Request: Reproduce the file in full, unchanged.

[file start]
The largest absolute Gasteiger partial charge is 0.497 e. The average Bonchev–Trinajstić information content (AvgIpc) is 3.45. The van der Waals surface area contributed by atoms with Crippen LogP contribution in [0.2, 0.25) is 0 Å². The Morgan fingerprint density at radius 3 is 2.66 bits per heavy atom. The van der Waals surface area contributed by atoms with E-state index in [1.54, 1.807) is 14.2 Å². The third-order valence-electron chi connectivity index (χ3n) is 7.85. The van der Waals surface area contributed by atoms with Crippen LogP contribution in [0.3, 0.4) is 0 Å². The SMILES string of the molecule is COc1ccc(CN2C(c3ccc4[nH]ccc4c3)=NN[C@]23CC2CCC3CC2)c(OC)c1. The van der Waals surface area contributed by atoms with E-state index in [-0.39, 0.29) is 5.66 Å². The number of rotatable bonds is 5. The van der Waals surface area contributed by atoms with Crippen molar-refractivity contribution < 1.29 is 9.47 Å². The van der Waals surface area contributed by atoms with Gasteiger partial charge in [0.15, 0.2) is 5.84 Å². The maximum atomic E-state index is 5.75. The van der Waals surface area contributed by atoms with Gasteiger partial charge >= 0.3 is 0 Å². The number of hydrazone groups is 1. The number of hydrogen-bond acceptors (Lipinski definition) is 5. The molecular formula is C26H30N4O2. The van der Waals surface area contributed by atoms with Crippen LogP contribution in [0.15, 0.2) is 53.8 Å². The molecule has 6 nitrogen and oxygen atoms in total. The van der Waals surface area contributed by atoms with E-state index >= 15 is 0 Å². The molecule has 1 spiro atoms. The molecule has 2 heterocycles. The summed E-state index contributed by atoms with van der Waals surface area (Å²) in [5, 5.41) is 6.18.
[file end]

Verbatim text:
The largest absolute Gasteiger partial charge is 0.497 e. The average Bonchev–Trinajstić information content (AvgIpc) is 3.45. The van der Waals surface area contributed by atoms with Crippen LogP contribution in [0.2, 0.25) is 0 Å². The Morgan fingerprint density at radius 3 is 2.66 bits per heavy atom. The van der Waals surface area contributed by atoms with E-state index in [1.54, 1.807) is 14.2 Å². The third-order valence-electron chi connectivity index (χ3n) is 7.85. The van der Waals surface area contributed by atoms with Crippen LogP contribution in [0.3, 0.4) is 0 Å². The SMILES string of the molecule is COc1ccc(CN2C(c3ccc4[nH]ccc4c3)=NN[C@]23CC2CCC3CC2)c(OC)c1. The van der Waals surface area contributed by atoms with E-state index in [-0.39, 0.29) is 5.66 Å². The number of rotatable bonds is 5. The van der Waals surface area contributed by atoms with Crippen molar-refractivity contribution < 1.29 is 9.47 Å². The van der Waals surface area contributed by atoms with Gasteiger partial charge in [0.15, 0.2) is 5.84 Å². The maximum atomic E-state index is 5.75. The van der Waals surface area contributed by atoms with Gasteiger partial charge >= 0.3 is 0 Å². The number of hydrazone groups is 1. The number of hydrogen-bond acceptors (Lipinski definition) is 5. The molecular formula is C26H30N4O2. The van der Waals surface area contributed by atoms with Crippen LogP contribution in [0.15, 0.2) is 53.8 Å². The molecule has 6 nitrogen and oxygen atoms in total. The van der Waals surface area contributed by atoms with E-state index >= 15 is 0 Å². The molecule has 1 spiro atoms. The molecule has 2 heterocycles. The summed E-state index contributed by atoms with van der Waals surface area (Å²) in [5, 5.41) is 6.18.